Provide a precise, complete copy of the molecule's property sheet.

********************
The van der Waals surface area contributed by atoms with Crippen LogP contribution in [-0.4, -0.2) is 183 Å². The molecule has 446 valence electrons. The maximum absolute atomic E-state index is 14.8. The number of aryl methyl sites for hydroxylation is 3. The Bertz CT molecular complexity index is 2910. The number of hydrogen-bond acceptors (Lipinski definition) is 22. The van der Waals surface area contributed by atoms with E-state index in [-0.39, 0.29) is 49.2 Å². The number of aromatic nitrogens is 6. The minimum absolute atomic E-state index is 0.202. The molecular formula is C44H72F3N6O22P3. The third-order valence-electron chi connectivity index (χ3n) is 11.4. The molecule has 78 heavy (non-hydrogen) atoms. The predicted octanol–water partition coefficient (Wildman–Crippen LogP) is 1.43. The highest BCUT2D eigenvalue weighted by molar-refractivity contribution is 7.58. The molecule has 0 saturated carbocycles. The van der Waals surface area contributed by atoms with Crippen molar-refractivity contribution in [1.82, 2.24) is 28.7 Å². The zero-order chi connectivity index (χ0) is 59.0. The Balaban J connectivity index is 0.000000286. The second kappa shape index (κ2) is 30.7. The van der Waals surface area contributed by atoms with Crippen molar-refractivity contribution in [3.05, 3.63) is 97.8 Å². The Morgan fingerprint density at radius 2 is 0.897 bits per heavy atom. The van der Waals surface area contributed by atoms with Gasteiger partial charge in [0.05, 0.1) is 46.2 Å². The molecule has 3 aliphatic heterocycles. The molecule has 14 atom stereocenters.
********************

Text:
The van der Waals surface area contributed by atoms with Crippen LogP contribution in [-0.4, -0.2) is 183 Å². The molecule has 446 valence electrons. The maximum absolute atomic E-state index is 14.8. The number of aryl methyl sites for hydroxylation is 3. The Bertz CT molecular complexity index is 2910. The number of hydrogen-bond acceptors (Lipinski definition) is 22. The van der Waals surface area contributed by atoms with E-state index in [-0.39, 0.29) is 49.2 Å². The number of aromatic nitrogens is 6. The minimum absolute atomic E-state index is 0.202. The molecular formula is C44H72F3N6O22P3. The third-order valence-electron chi connectivity index (χ3n) is 11.4. The molecule has 78 heavy (non-hydrogen) atoms. The predicted octanol–water partition coefficient (Wildman–Crippen LogP) is 1.43. The highest BCUT2D eigenvalue weighted by molar-refractivity contribution is 7.58. The molecule has 0 saturated carbocycles. The van der Waals surface area contributed by atoms with Crippen molar-refractivity contribution in [1.82, 2.24) is 28.7 Å². The zero-order chi connectivity index (χ0) is 59.0. The Balaban J connectivity index is 0.000000286. The second kappa shape index (κ2) is 30.7. The van der Waals surface area contributed by atoms with Crippen molar-refractivity contribution in [3.05, 3.63) is 97.8 Å². The Morgan fingerprint density at radius 2 is 0.897 bits per heavy atom. The van der Waals surface area contributed by atoms with Gasteiger partial charge in [0.05, 0.1) is 46.2 Å². The molecule has 3 aliphatic heterocycles. The molecule has 14 atom stereocenters.